This is another statement meaning, “God has His reason for this happening to me.” In concert with this, they often cite Romans 8:28, which says, “And we know that all things work together for good to them that love God, to them who are the called according to his purpose.” This is, perhaps, one of the most misused passages in all of the Bible. I have heard it quoted countless times when tragedy has occurs—whether it’s the loss of one’s house in a fire, an auto accident, or the death of a loved one, and that application is absolutely false!

The person who quotes this verse omits the last part, and ignores its context. He simply says, “All things work together for good to them that love God” and omits, “…who are the called according to his purpose.” The idea conveyed by perverting this verse is that, “Everything that happens to you, is for your good.” Really? Think about it.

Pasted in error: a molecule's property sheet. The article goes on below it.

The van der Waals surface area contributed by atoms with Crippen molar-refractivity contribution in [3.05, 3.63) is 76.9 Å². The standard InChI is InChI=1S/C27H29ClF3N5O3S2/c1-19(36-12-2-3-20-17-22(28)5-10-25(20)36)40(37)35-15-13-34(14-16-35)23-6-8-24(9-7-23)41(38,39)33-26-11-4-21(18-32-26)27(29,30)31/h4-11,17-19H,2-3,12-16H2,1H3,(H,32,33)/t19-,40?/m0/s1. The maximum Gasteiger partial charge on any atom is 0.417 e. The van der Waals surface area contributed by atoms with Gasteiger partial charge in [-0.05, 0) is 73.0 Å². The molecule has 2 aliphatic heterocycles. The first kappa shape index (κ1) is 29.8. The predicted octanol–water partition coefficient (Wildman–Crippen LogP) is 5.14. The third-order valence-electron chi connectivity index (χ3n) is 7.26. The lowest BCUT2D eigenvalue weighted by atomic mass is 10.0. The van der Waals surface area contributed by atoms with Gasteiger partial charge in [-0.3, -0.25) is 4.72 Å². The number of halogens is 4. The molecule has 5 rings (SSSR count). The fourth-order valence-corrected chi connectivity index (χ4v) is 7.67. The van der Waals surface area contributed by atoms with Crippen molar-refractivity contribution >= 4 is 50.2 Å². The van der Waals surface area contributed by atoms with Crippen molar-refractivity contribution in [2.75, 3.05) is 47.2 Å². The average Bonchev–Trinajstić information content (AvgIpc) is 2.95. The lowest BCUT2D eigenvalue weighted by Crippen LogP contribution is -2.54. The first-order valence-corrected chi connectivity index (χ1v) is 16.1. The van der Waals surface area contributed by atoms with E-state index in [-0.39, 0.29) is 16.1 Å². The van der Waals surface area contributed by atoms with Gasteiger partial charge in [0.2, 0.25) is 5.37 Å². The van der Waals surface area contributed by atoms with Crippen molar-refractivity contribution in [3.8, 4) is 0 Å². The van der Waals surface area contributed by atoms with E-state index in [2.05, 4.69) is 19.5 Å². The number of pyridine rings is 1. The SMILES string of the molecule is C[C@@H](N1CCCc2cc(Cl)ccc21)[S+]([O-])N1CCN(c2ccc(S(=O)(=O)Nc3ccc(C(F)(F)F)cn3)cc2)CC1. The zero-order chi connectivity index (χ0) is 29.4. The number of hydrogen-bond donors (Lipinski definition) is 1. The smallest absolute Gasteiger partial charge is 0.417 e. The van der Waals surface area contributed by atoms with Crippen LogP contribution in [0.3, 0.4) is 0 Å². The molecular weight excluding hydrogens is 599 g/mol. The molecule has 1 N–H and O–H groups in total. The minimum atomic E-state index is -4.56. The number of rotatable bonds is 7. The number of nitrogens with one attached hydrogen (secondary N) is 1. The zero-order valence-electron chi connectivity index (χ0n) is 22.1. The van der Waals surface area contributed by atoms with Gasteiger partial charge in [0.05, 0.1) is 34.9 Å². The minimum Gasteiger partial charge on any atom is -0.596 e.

In 1973, six persons were killed in a head on collision in the Texas town where we lived. Four were local teenagers in one car, and in the other car was an elderly couple passing through town on their way from Amarillo to Fort Worth. Was that for their good? Was that for the good of their families? When Moslems flew planes into the World Trade Center, was that for their good? Was that for the good of the families who lost thousands of loved ones in that tragedy?

Those who misuse Romans 8:28 completely ignore Paul’s meaning in this verse. The key to understanding it is the phrase, “all things”, which is the plan of salvation. Look at the phrases, “all things”, “the deep things of God”, “the things of God”, “the things that are freely given to us of God”, and “which things also we speak” in First Corinthians 2: 10-13. Those are “the things which God hath prepared for them that love him” which Paul quoted in verse 9, from Isaiah 64:4—the scheme of redemption which was hidden in ages past, but is now revealed.